But how does one go about doing something like this? I don’t pretend to be an expert on this topic or be able to give a step-by-step guide on obtaining a vision for one’s photography, but I am offering some experiences and what has guided me towards a personal vision of how I see.
A Bit About Me
It was about 15 years ago when I first remember hearing the words “vision” in this context. Barely a photographer myself, I was intrigued and wanted to begin working on my own. It was 2004 and I was attending the Atlanta Photojournalism Seminar, an event that attracted young and old, seasoned veterans to rookies like myself.
Several of the speakers mentioned finding and following your personal vision. I had an idea, but I really didn’t know what this meant. But I wanted it. I wanted to feel like all of my work came from a place deep inside, guiding me to make photos that were truly saying something.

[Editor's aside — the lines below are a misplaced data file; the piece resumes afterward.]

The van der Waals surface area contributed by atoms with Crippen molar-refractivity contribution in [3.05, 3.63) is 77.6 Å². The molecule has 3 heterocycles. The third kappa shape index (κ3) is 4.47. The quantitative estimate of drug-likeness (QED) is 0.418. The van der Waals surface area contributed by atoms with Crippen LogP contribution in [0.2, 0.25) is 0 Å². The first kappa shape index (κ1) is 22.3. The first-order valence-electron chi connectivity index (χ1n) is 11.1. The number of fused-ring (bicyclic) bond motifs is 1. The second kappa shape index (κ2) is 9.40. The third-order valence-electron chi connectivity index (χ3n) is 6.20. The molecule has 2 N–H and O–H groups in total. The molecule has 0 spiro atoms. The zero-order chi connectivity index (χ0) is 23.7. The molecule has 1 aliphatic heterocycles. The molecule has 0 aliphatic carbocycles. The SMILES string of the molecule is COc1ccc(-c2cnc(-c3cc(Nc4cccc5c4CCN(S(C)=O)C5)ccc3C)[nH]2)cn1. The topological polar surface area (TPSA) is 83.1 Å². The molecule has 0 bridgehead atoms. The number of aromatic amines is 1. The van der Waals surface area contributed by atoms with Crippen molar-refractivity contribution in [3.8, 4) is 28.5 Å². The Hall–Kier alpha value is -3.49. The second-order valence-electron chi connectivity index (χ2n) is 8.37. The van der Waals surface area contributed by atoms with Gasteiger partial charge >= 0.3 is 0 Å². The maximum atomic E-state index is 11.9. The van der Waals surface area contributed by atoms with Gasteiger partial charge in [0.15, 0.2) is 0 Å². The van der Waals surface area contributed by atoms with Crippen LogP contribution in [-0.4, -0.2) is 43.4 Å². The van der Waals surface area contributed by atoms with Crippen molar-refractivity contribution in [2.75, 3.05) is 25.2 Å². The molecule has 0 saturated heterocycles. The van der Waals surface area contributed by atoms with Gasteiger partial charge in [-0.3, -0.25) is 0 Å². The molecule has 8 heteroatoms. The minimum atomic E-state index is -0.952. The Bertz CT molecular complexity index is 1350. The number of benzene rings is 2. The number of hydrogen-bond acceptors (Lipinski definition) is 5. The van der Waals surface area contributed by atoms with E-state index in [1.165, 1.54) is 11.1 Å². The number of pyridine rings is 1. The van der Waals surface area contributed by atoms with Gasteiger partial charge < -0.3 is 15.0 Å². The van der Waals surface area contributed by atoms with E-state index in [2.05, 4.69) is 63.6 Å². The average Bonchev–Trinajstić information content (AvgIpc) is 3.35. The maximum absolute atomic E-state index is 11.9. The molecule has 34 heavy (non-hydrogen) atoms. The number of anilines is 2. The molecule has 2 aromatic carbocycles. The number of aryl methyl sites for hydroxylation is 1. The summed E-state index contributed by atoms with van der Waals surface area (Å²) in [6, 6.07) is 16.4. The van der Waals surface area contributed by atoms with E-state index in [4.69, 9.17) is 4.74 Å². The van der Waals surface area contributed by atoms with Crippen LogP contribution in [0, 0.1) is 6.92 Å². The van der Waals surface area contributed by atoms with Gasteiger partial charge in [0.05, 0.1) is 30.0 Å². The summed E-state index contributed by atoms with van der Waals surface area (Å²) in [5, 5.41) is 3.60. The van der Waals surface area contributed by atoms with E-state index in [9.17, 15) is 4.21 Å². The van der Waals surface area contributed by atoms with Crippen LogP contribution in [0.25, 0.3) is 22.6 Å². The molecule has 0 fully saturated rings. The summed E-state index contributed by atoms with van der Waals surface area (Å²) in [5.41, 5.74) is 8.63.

I had been shooting professionally for a couple of years by this point. In 2001, I took my first journalism job as a reporter for The Moultrie Observer in South Georgia, a sleepy town with a magnificent courthouse and a downtown surrounded by what seemed like endless miles of cotton fields and pine trees.
Part of a reporter’s job at many small newspapers is to take photos to accompany his or her stories, and working at the Observer was no exception. I was one of two reporters — and though we had a staff photographer, I couldn’t count on him covering all of my stories because of the sheer volume of work he was responsible for.